Correct integration of retroviral DNA in vitro

@article{Brown1987CorrectIO,
  title={Correct integration of retroviral DNA in vitro},
  author={Patrick O. Brown and Bruce Bowerman and Harold Varmus and J. M. Bishop},
  journal={Cell},
  year={1987},
  volume={49},
  pages={347-356}
}

Relationship of avian retrovirus DNA synthesis to integration in vitro

Analysis of integration intermediates revealed that the strand transfer mechanisms of both reactions were identical to those of retroviruses and some transposons, and most cytoplasmic viral DNA appears to be incomplete and further DNA synthesis is required for integration in vitro.

Human immunodeficiency virus integration in a cell-free system

An in vitro method for studying the biochemistry of human immunodeficiency virus integration by using extracts from HIV-infected cells showed that HIV integration in vitro accurately reproduces the in vivo process.

Retroviral DNA Integration

The molecular mechanism of retroviral DNA integration is reviewed, with an emphasis on reaction chemistries and architectures of the nucleoprotein complexes involved, and the latest advances on anti-integrase drug development for the treatment of AIDS are discussed.

Retroviral DNA Integration

At least two host proteins, HMG-I(Y) and BAF, have been shown to increase the efficiency of the integration reaction, and small duplications of the host DNA, characteristic of the viral IN, are found at the sites of insertion.

Integration of retroviral DNA.

  • P. Brown
  • Biology
    Current topics in microbiology and immunology
  • 1990
Integration of a DNA copy of the viral genome into host cellular DNA is an essential step in the life cycle of retroviruses and defines the critical switch in the viral life cycle from mere subsistence to multiplication.

Molecular mechanism of retroviral DNA integration.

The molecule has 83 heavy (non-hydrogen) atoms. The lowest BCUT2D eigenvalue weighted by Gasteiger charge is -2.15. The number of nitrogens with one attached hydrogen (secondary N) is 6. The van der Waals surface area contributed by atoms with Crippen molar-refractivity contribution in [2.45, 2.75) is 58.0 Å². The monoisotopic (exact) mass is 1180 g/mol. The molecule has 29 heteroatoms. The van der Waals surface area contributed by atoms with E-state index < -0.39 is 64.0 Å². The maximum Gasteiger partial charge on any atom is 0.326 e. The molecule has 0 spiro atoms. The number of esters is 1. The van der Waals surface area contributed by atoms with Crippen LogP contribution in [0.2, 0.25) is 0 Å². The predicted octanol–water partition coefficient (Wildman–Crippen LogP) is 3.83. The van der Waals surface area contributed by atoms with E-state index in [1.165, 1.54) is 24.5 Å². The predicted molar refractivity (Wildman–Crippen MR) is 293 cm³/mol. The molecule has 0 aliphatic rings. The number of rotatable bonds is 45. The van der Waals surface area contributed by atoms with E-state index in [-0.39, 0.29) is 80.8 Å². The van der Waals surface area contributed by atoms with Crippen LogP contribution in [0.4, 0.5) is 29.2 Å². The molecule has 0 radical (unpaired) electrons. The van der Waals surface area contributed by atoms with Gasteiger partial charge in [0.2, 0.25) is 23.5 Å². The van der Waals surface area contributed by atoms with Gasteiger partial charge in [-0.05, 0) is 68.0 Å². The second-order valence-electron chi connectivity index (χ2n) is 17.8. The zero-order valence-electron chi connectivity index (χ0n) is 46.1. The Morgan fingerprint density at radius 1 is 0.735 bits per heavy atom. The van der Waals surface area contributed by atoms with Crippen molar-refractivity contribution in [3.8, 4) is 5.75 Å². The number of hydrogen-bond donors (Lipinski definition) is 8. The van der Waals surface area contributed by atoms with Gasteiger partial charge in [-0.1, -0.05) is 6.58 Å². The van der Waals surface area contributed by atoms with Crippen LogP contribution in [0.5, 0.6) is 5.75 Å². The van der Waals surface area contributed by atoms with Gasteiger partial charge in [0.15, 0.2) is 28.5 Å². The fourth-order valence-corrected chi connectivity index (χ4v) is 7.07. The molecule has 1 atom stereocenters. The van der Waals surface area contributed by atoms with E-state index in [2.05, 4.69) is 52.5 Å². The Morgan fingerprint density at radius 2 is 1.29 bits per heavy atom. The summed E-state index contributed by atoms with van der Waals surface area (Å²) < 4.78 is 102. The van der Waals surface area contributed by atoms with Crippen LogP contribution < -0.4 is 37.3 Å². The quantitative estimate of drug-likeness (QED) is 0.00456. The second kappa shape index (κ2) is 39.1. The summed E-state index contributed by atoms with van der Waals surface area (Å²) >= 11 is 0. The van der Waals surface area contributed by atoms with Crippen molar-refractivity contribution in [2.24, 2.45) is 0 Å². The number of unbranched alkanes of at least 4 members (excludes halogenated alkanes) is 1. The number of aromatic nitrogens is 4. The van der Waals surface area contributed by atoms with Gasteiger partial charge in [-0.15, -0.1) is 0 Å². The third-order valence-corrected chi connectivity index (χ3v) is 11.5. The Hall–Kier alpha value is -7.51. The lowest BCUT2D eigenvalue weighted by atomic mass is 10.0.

Sequence requirements for integration of Moloney murine leukemia virus DNA in vitro

The DNA sequences at the ends of the linear proviral precursor that are required for integration in the presence of MoMLV integration protein in vitro are characterized and it is inferred that a 3'-terminal A residue was preferred for integration.

A nucleoprotein complex mediates the integration of retroviral DNA.

Analysis of the native state of viral DNA in cells acutely infected by murine leukemia virus shows that the viral capsid protein is part of the active nucleoprotein complex, but recognition of the complex by only a subset of anti-capsid sera implies that the protein is constrained conformationally.
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References

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The retrovirus pol gene encodes a product required for DNA integration: identification of a retrovirus int locus.

  • A. PanganibanH. Temin
  • Biology
    Proceedings of the National Academy of Sciences of the United States of America
  • 1984
The 3' end of the pol gene serves as an "int" locus and encodes a protein mediating integration of retrovirus DNA through interaction with att, showing that the att- virus provided a transacting function allowing integration of viral DNA derived from the mutant bearing a wild-type att site.

Integration and expression of several molecular forms of Rous sarcoma virus DNA used for transfection of mouse cells

Analysis of viral polyadenylated RNA and patterns of viral DNA in transformed cells indicated that viral DNA can be integrated and expressed without regard to LTR sequences, with adjacent host DNA presumably supplying signals required for the promotion and processing of functional src mRNA.

A mutant murine leukemia virus with a single missense codon in pol is defective in a function affecting integration.

  • L. DonehowerH. Varmus
  • Biology
    Proceedings of the National Academy of Sciences of the United States of America
  • 1984
It is concluded that the MuLV-SF1 pol gene is defective for a function that is required for normal integrative recombination and dissociable from DNA synthesis.

Site-specific recombination of yeast 2-micron DNA in vitro.

This work has cloned the FLP gene of 2-micron DNA under control of a strong yeast promoter and transformed yeast cells with a plasmid containing the cloned FLPGene, a site-specific recombinase encoded by bacteriophage P1.

Sequence of retrovirus provirus resembles that of bacterial transposable elements

The nucleotide sequences of the terminal regions of an infectious integrated retrovirus cloned in the modified λ phage cloning vector Charon 4A have been elucidated and resemble that of a transposable element and are consistent with the protovirus hypothesis that retroviruses evolved from the cell genome.